PORTLAND, Maine — Thirty pedestrian trail projects in southern Maine are going to benefit from $20.3 million in federal and state grant money.
The money that will be distributed over the next five years by the Portland Area Comprehensive Transportation System will be used for 30 projects from Biddeford to Freeport.
System Director John Duncan says the money won’t cover the entire cost of the projects, but it will let them move forward. A 25 percent local match will be required.
The Portland Press Herald says that among the project that stand to benefit are a 2-mile pathway in Cape Elizabeth, improvements to Scarborough’s Dunstan Corner and a pedestrian connection from the new Bayside Trail to the Back Cove Trail in Portland.
Representatives from the system’s 15 member communities and seven public transportation systems spend months sifting through funding requests, selecting the projects they feel are most worthy.
Duncan said the projects can vary widely in their scope and purpose. For instance, Casco Bay Lines will receive $112,000 to modernize its ferry ticketing system.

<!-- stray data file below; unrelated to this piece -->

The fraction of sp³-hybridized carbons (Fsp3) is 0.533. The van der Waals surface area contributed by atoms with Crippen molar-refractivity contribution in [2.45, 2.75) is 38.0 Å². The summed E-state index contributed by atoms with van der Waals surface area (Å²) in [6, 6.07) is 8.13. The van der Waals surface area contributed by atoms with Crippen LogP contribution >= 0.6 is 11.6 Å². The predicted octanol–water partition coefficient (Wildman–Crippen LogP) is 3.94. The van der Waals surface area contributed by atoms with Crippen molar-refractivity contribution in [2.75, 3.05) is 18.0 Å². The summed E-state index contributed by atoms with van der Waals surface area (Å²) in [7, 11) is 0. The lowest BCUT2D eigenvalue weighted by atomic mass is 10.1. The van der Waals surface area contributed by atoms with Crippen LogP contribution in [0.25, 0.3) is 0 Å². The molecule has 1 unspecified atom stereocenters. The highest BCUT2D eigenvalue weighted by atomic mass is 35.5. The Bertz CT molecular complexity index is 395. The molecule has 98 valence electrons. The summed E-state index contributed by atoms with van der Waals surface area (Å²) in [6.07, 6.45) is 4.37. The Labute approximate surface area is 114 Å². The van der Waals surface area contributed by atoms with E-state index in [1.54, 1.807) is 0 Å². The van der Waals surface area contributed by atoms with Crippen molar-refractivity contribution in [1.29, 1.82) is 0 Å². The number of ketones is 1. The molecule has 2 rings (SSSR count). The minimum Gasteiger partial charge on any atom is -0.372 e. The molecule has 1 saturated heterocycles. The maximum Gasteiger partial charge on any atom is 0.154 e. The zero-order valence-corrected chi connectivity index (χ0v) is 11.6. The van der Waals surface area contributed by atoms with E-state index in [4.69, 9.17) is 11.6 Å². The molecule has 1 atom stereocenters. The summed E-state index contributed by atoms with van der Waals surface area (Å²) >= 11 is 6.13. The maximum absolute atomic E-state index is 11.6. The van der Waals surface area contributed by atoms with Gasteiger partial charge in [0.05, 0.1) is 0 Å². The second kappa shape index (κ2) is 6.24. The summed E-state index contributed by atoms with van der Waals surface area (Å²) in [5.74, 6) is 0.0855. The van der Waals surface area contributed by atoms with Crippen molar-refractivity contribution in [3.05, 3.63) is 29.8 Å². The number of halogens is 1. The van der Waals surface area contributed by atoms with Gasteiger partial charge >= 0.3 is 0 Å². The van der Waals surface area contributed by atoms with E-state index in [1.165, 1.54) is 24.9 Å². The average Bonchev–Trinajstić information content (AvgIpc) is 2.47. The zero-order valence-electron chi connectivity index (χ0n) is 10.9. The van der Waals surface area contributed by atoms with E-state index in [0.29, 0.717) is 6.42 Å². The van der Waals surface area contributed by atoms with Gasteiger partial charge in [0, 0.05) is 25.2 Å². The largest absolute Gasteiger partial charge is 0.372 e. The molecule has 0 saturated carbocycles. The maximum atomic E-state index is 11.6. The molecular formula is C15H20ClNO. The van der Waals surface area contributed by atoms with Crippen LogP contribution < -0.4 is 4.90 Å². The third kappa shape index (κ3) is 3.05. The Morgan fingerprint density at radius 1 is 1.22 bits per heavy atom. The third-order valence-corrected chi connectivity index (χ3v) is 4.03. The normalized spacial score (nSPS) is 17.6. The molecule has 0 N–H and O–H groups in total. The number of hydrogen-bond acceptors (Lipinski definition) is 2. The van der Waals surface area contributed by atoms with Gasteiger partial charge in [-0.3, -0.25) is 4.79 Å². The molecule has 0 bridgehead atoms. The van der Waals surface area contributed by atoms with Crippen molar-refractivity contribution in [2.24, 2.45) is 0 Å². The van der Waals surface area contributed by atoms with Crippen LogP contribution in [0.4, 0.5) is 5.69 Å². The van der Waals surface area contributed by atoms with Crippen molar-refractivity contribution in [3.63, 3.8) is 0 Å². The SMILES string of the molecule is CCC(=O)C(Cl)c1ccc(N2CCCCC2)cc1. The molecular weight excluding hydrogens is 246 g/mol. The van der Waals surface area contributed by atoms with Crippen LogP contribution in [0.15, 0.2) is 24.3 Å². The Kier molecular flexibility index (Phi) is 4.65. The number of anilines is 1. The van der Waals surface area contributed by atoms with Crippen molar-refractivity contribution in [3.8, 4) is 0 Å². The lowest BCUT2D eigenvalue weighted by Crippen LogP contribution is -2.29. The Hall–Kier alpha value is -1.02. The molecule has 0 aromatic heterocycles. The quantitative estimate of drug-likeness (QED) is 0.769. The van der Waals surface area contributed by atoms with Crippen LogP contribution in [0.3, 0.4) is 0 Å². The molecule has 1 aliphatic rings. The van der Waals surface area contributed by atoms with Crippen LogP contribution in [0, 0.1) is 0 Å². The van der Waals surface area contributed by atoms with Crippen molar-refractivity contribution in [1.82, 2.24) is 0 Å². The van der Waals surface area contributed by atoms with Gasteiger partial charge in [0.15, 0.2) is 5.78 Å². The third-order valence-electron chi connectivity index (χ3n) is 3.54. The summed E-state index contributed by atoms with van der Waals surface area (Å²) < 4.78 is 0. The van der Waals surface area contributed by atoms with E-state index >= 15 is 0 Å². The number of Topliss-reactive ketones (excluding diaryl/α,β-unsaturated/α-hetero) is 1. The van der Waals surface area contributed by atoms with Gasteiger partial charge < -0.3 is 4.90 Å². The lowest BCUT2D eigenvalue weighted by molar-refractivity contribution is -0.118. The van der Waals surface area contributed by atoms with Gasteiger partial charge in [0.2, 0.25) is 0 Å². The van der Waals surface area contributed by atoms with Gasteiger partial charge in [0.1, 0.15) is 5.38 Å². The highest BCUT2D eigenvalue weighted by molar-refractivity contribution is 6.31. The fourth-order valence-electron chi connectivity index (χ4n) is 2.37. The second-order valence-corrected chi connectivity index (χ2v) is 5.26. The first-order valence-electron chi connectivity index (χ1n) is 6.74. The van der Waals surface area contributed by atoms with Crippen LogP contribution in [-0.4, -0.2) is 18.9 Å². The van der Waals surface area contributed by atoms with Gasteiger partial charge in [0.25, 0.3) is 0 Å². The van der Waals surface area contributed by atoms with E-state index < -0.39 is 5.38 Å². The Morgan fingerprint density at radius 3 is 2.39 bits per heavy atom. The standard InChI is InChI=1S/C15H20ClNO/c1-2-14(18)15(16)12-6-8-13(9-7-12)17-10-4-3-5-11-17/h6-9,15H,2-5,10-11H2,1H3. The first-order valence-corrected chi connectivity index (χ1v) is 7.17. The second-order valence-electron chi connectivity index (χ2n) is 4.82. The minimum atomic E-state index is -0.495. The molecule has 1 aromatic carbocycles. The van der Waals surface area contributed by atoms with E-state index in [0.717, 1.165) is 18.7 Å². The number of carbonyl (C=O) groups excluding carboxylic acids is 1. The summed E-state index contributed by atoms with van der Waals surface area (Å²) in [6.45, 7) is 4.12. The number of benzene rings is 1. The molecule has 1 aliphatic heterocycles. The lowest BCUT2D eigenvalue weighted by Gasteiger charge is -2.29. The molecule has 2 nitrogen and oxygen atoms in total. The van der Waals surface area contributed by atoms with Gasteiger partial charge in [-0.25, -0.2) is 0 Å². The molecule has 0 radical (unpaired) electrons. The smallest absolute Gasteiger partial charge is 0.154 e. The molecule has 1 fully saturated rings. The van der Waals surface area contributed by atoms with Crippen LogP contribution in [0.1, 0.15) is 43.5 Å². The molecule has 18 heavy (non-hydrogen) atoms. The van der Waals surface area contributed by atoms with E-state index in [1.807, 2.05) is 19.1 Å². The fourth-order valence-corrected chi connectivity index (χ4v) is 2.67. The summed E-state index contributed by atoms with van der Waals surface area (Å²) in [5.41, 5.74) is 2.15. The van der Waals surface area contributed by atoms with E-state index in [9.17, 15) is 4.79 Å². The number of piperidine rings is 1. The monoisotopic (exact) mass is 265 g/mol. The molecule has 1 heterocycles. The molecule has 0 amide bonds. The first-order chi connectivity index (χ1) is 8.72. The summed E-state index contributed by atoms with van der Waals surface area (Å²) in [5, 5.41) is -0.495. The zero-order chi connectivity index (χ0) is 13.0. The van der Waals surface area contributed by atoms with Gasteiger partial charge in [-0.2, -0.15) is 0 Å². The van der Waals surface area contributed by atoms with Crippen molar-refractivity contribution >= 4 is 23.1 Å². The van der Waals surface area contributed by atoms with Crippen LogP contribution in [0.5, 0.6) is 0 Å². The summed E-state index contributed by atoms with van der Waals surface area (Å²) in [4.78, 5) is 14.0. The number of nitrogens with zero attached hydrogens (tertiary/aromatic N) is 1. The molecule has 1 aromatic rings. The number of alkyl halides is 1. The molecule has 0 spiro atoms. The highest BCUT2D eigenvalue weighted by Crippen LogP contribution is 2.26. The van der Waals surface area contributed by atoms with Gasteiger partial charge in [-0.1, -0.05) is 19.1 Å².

Operations Manager Nicholas Mavodones Jr. said tickets could be scanned, providing the ferry service with real time data on where people are going. The money may also go toward putting ticket kiosks outside the ferry terminal on Portland’s waterfront.
In Cape Elizabeth, the construction of a 2-mile pathway along busy Shore Road is expected to cost just under $1 million. The 5-foot-wide path for runners, walkers and cyclists would connect Fort Williams Park with the town center.
A citizens group called Safe Access for Everyone hopes to raise most of the money through state grants. The local share of the project would be $200,000.
Safe Access for Everyone says it has raised about $75,000 of that, and now the project will receive $40,000 from PACTS.